FoodGetting to know guanciale: The heart of Italian cuisine

Getting to know guanciale: The heart of Italian cuisine

Images source: © Getty Images | Visibil-e

3:26 PM EDT, July 7, 2024

Without it, Italians cannot imagine their famous pasta classics: carbonara or amatriciana. It has a unique taste and aroma and a delicate, buttery consistency that enriches various dishes by providing a potent dose of umami. Let's get to know guanciale better.

The name of this specialty comes from the word "guancia," which means "cheek," as it was initially made from pork cheeks. Today, the jowl—the fat-muscle part of the pig's cheek and neck known for its exceptional flexibility and firmness—is increasingly used.

The history of guanciale dates back to ancient times and the Roman Empire, when curing meat was a common practice. This preservation method gave the meat an attractive color, taste, and smell, significantly extending its shelf life.

Over time, guanciale production became a specialty of butchers from central Italy, mainly in the regions of Umbria and Lazio. The technique for producing this delicacy has remained largely unchanged. The meat (usually from selected pig breeds) is rubbed with coarse salt, ground pepper, and other spices (depending on the region of Italy, this can include garlic, peperoncino, thyme, or red pepper) and then left to mature in cool cellars for a minimum of 30 days.

After this treatment, the product resembles our local bacon, showing "marbled" strips of pink meat interspersed with fat when cut. However, it is distinguished by an intense, deep flavor and an exceptional, delicate, and juicy texture, which works well in many Italian dishes. Guanciale can also be successfully used in other cuisines, for example, as an addition to scrambled eggs or baked beans. It can even enhance a simple sandwich.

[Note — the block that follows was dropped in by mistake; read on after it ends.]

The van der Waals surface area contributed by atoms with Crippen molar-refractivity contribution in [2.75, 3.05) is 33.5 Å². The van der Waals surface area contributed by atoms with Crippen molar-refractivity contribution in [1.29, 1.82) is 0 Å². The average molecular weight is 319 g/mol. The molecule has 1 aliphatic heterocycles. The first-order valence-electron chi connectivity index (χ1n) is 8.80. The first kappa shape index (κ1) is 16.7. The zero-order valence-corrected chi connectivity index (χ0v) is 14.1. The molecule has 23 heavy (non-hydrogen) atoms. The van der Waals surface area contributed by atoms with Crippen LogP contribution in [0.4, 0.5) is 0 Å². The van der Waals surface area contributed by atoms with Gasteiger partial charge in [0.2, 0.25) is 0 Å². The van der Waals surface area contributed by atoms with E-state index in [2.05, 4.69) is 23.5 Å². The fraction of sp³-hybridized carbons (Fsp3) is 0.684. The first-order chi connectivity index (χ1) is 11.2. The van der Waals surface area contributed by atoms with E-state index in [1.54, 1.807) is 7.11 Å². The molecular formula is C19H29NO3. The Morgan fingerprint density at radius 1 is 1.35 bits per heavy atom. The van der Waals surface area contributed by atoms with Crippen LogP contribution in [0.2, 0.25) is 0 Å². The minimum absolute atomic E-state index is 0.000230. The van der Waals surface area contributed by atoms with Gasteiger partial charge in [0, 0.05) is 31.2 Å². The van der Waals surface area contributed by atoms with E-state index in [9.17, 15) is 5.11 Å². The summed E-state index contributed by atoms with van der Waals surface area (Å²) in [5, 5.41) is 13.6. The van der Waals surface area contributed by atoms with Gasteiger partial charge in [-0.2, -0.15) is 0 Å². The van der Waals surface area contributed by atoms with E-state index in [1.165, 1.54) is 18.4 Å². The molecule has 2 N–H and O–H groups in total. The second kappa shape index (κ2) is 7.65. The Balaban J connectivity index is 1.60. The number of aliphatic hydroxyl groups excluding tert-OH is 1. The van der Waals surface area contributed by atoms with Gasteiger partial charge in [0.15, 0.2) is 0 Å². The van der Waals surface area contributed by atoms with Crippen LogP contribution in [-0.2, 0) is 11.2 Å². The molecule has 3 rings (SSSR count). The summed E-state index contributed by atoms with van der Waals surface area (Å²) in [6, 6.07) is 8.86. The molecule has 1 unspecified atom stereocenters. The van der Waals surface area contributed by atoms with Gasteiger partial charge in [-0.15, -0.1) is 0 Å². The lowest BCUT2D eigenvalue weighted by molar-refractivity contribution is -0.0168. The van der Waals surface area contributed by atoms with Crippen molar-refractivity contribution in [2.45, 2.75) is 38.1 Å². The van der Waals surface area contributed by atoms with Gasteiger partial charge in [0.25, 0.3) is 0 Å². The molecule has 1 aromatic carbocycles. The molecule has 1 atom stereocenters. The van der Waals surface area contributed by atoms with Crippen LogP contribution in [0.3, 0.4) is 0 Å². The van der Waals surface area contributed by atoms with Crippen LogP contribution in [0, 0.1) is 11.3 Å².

Guanciale – nutritional values

Undoubtedly, guanciale is a reasonably high-calorie product—100 grams provide nearly 650 kcal. Its main ingredient is saturated fats. For years, these fats have been considered a significant factor in raising levels of "bad" LDL cholesterol, which can lead to coronary artery narrowing and increase the risk of heart attacks or strokes. Recently, however, many scientific studies have shown that it's hard to find a direct relationship between consuming saturated fats and the development of cardiovascular diseases. Of course, it’s still best not to overdo their consumption.

At the same time, it's worth remembering that saturated fatty acids are the body's main energy source. They are involved in building cell membranes, immune responses, and the transport and absorption of vitamins (A, D, E, K).

Guanciale© Getty Images | PJjaruwan

The advantage of guanciale (like our local lard or bacon) is the favorable ratio between unsaturated omega-3 and omega-6 fatty acids. The latter constitutes merely 5-10 percent of pork fat, significantly less than healthy vegetable oils, such as sunflower oil. Excessive consumption of omega-6 acids, combined with a deficit of omega-3 acids, promotes breast cancer development in postmenopausal women and may also disturb cardiovascular and immune system functions, deregulate hormonal balance, or exacerbate inflammation.

Italian bacon contains many valuable unsaturated fatty acids, especially oleic acid (which lowers blood pressure) and palmitoleic acid (which regulates hormone secretion).

How to use guanciale

Guanciale is tasty and very aromatic. It can be eaten raw, sliced very thinly, or slightly warmed and served, for example, on crunchy toasts.

Italians cannot imagine traditional spaghetti carbonara without this specialty—a pasta dish with a yolk-based sauce, crispy bacon, Pecorino Romano cheese, and freshly ground black pepper. Guanciale is also added to pasta all’Amatriciana—a simple dish with pasta, San Marzano tomatoes, red pepper flakes, and Pecorino Romano cheese.

The product is excellent on pizza (especially with mushrooms), in risotto, or frittata—a baked dish with potatoes. Guanciale enhances the flavor of fish and seafood dishes (e.g., shrimp). A delicious snack can be made by sautéing sliced bacon with brussels sprouts.

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